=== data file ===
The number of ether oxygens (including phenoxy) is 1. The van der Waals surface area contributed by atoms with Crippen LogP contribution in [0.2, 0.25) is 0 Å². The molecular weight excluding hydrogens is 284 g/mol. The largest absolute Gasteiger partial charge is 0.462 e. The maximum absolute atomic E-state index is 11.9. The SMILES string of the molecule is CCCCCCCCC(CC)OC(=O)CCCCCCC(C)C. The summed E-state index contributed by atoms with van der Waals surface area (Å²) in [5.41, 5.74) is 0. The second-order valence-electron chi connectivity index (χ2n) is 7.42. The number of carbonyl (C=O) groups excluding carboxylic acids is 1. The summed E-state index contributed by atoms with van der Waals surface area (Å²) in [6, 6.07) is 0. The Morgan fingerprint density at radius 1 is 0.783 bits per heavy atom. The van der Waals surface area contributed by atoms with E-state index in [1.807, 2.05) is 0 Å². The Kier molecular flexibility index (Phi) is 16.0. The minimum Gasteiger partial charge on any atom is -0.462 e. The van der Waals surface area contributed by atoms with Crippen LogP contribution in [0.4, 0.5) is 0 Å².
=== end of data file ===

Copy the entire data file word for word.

The number of ether oxygens (including phenoxy) is 1. The van der Waals surface area contributed by atoms with Crippen LogP contribution in [0.2, 0.25) is 0 Å². The molecular weight excluding hydrogens is 284 g/mol. The largest absolute Gasteiger partial charge is 0.462 e. The maximum absolute atomic E-state index is 11.9. The SMILES string of the molecule is CCCCCCCCC(CC)OC(=O)CCCCCCC(C)C. The summed E-state index contributed by atoms with van der Waals surface area (Å²) in [5.41, 5.74) is 0. The second-order valence-electron chi connectivity index (χ2n) is 7.42. The number of carbonyl (C=O) groups excluding carboxylic acids is 1. The summed E-state index contributed by atoms with van der Waals surface area (Å²) in [6, 6.07) is 0. The Morgan fingerprint density at radius 1 is 0.783 bits per heavy atom. The van der Waals surface area contributed by atoms with E-state index in [1.807, 2.05) is 0 Å². The Kier molecular flexibility index (Phi) is 16.0. The minimum Gasteiger partial charge on any atom is -0.462 e. The van der Waals surface area contributed by atoms with Crippen LogP contribution in [0.4, 0.5) is 0 Å².